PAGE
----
While the above story about my experience with “the explorer” achievement isn’t overly positive, a few good things have come from it. First, I am a member of a supportive, casual guild who is alerted to my achievements as I obtain them. In order to gain “the explorer” achievement, the player completes smaller achievements involving full exploration of specific parts of the map. It would be like asking someone to explore the entire USA – in order to do so, they must explore each of the individual states. They would obtain “the explorer” achievement acknowledging the entire quest, however, they would also gain a small number of achievement points for exploring all of Maine (for example). Nine times out of ten, when I completed one of those smaller achievements, at least one member of my guild would chime in with an acknowledging “grats” (congratulations). There is something inherently rewarding about having a tangible way to share you accomplishments (even the minor ones) with others who are involved in a similar situation. Second, completing the achievement gave me a good reason to explore parts of the game that I may never have otherwise. In my quest to discover all of the various locations, I flew over some beautiful, strange, wondrous places that I never would have come across without good reason. Third, it gave me something to do. Okay, this one requires some explanation. What I mean is that in a game like WoW there are a plethora of quests to complete, monsters to battle, skills to master, and people to socialize with. Yes, there is always ‘something to do’, but often, you are being guided toward a certain action which is directly related to your avatars development and advancement in the game. Sometimes, at least in my experience, it is nice to step away from the narrative, progressive aspect of a game and do something different. Completing the “explorer” achievement allowed me to wander and smell the figurative roses without feeling lost or as though I was wasting my time. Yes, our imaginations can provide us with reasons. As a child I remember challenging myself to avoid getting any coins in Super Mario Bros. – it was a way to continue to play while doing something different. The “explorer” perk is the game’s way of saying “I bet you can’t do this!” I, for one, love taking up these unnecessary challenges.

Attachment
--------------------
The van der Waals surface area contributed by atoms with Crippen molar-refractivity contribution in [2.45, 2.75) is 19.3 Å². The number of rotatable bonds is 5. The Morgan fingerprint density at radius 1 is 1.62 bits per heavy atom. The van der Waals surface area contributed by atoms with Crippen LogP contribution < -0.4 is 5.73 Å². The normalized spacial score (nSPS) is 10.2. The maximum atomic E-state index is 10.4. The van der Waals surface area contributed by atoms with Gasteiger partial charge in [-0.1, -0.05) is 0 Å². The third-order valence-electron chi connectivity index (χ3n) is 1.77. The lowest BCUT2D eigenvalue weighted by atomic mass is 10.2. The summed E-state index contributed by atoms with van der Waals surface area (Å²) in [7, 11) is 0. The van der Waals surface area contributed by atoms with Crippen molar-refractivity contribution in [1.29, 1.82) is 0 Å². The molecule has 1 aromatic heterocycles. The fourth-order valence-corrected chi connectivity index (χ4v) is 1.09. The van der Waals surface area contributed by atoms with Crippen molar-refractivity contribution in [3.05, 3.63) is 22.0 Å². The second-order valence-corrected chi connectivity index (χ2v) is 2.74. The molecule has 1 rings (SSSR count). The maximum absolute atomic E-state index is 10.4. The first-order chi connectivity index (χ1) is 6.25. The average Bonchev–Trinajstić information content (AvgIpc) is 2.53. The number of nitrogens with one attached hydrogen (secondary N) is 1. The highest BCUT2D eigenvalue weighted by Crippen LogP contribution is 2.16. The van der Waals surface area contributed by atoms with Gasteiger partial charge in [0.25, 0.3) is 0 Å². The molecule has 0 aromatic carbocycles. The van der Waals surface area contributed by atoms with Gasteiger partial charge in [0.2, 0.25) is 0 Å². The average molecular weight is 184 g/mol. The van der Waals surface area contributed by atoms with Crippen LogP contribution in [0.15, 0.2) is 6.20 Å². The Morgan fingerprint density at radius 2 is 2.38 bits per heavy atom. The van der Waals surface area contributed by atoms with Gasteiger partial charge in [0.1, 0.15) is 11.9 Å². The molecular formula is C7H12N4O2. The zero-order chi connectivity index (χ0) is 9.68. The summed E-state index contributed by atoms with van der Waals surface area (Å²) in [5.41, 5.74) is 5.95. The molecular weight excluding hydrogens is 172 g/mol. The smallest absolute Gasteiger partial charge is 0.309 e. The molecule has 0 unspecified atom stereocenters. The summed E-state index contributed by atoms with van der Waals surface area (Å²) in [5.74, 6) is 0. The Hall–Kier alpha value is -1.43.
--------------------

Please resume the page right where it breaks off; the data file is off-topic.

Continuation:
I can understand the arguments against having achievement points or skill badges. As mentioned above, it hardly seems like an achievement if everyone can do it. Achievements can limit the freedom of an open world by dictating specific guidelines about ‘casual’ play. There can be increased competition between players in an attempt to covet as many points or badges as possible. They can be seen as manipulative tools created by the game designers to encourage players to spend more time in a game, and, in a case like WoW, spend more money on subscription fees. I acknowledge the negative arguments, and do not necessarily think they are wrong, however, for a project like Gaming the Edition, can the pros outweigh the cons?

If we were to employ a skill badge/achievement system, we would have a tangible way of rewarding/acknowledging the hard work done by the participants. Participants would have proof of the skills they have acquired. Skill badges could be used on resumes in the same way that other certificates of achievement are used. I have degrees hanging on my office wall that give me tangible evidence that I have graduated from university after accomplishing a specific set of predetermined goals. If a future employer requires proof that I have taken suicide prevention training or first aid, I have a certificate that authenticates my claim. If we could provide a way for apprentices to prove that they have learned a certain skill or helped edit a certain number of volumes, why wouldn’t we? Additionally, if we can provide an incentive for people to ‘branch out’ and attempt to master skills they would have otherwise avoided, why wouldn’t we? If other participants could be alerted when one of their co-editors accomplished something, reached a goal, learned a new skill – potentially resulting in a “grats”, why wouldn’t we? I think that the pros do indeed outweigh the cons, but I could be wrong…all I know is that as I sit here typing this blog, I would relish the opportunity to be working toward an achievement.

Ding – Sonja has reached 3000 words in Gaming the Edition blogging! Next achievement at 5000 words! Reward at 10.000 words? The title of “Sonja the Blogger”.